The recent High Court of Australia decision in Aristocrat Technologies Australia Pty Ltd v Commissioner of Patents  HCA 29 considered the patentability of a computer-implemented invention relevant to electronic gaming machines.
The High Court’s decision has resulted in a 3:3 split with two competing approaches to the patentability of computer-implemented inventions. The majority found that inventions that are not directed to a ‘manner of manufacture’ (i.e. a mere scheme, abstract idea or business method) are not patentable inventions.
IP Australia have advised that they are considering the decision and its implications but that at this stage the Commissioner’s practice “…will remain to consider that a claimed invention will not satisfy the requirements for manner of manufacture … if it is merely directed to the implementation of an otherwise unpatentable idea in conventional and well-understood computer technology.”
Background to the decision
The dispute before the High Court concerned four innovation patents filed by Aristocrat Technologies Australia, an electronic gaming machine manufacturer, in 2015, for a system and method for providing a feature game – a secondary game that users of the machine can access after the occurrence of a defined “trigger event” in the base game. Such electronic gaming machines are commonly found in venues such as casinos, hotels and clubs and are a modern form of a poker or slot machine.
After the patents were granted, Australia’s Commissioner of Patents was asked to re-examine the patents. The Commissioner subsequently revoked the patents on the basis that the claims of each of the patents was “not for a manner of manufacture”.
In Australia, innovation patents must meet the criteria for patentability set out in Section 18(1A) of the Patents Act 1990 (Cth). As well as requiring that the invention as claimed is novel, involves an inventive step and is useful, the criteria further stipulate, among other things, that it must be “a manner of manufacture”.
In examining Aristocrat’s patent, the Commissioner of Patents determined that “the substance of the invention was nothing beyond the games and the game rules of gaming machines”, according to the High Court’s judgment. The Commissioner also found the claimed invention made “no technical contribution to the art”.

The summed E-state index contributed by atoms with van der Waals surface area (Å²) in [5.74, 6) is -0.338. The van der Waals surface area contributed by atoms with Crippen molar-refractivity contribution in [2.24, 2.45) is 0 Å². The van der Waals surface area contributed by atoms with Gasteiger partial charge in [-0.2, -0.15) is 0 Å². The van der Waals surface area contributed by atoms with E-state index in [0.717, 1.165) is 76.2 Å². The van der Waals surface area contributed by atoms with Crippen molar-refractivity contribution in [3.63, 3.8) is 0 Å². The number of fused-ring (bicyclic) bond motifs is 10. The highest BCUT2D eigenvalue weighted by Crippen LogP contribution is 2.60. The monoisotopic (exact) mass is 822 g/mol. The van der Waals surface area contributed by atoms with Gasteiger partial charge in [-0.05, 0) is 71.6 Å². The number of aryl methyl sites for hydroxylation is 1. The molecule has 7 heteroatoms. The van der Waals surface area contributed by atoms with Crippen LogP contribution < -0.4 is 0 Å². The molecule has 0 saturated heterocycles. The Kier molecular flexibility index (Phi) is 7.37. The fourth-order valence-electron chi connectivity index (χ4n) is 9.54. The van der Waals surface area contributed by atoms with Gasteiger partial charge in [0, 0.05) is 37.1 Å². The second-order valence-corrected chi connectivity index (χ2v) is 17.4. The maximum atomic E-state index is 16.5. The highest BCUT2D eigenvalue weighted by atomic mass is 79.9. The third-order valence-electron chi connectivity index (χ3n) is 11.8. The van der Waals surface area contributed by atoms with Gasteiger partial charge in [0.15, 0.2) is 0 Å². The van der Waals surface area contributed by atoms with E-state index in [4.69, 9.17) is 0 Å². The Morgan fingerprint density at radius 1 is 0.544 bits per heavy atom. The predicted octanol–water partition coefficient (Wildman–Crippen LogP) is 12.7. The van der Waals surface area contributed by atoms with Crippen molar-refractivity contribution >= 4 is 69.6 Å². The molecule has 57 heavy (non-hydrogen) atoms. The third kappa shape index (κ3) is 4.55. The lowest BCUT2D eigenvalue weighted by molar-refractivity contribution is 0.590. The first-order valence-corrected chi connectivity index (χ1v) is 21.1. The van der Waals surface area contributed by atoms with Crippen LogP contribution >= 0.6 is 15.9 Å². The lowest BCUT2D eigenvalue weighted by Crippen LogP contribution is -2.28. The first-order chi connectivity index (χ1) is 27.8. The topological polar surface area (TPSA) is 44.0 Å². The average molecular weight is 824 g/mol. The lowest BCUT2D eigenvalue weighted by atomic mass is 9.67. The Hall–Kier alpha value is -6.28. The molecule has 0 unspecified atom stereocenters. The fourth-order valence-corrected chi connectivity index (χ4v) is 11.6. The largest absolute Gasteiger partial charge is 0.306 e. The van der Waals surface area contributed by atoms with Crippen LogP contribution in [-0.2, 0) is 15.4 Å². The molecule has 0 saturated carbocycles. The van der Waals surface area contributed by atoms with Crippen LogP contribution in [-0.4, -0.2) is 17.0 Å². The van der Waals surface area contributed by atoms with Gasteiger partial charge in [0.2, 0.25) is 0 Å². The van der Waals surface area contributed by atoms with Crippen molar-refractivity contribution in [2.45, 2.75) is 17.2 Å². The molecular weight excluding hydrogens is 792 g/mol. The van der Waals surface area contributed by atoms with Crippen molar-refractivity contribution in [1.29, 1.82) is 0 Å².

Aristocrat successfully appealed the commissioner’s decision before a single judge at the Federal Court of Australia. However, a subsequent appeal before the Full Court of the Federal Court by the Commissioner reinstated the original decision on revocation. Aristocrat appealed to the High Court of Australia pursuant to a grant of special leave. The appeal was heard in June 2022. For the purposes of the appeal it was agreed that the specification of one of the patents was sufficiently similar to the others so that it could be used to assess all four.
A panel of six judges heard the case before the High Court. There was unanimous agreement from the judges that section 18 of the Patents Act imposes a threshold requirement that there be an invention and that the only question in assessing whether a manner of manufacture exists for claimed innovation patents under section 18(1A), or section 18(1) in respect of standard patents, is whether there is ‘a manner of manufacture’ within the meaning of section 6 of the Statute of Monopolies. The Court stated that the terminology of “manner of manufacture” is to be treated as “a concept for case-by-case development” applied in accordance with common law methodology.
In considering whether the claimed inventions were patentable subject matter, the panel was evenly split on the proper characterisation of the invention.
Kiefel CJ, Gageler and Keane JJ would have dismissed the appeal, on the basis that the only thing differentiating the claimed invention from the common general knowledge was the unpatentable idea of the feature game.
Gordon, Edelman and Steward JJ would have allowed the appeal, characterising the invention as an electronic gaming machine incorporating an interdependent player interface and a game controller which included feature games and configurable symbols. In their view, that operation involved an artificial state of affairs and a useful result amounting to a manner of manufacture.
Importantly, Gordon, Edelman and Steward JJ said: “The question of whether a claim, as properly characterised, is the proper subject matter of a patent should not be deconstructed to require, separately from the general principles of patentability, consideration of whether the subject matter is ‘computer-implemented’.”
By virtue of the Australian Judiciary Act 1903 (Cth), the split ruling means the decision of the earlier decision of the Full Court of the Federal Court of Australia stands and Aristocrat’s appeal was dismissed. Therefore, the patents were found not to comprise patentable subject matter.
The evenly split decision means that this decision does not provide the level of clarity hoped for in relation to the patentability of computer-implemented inventions in Australia. However, it does highlight the importance of identifying the technical contribution to the art when drafting and prosecuting a patent specification for computer-based inventions, as this will be central to how the invention is characterised and ultimately to whether it is considered patentable.
Written by Mark Marfé, Partner, and Anna Harley, Associate, Pinsent Masons LLP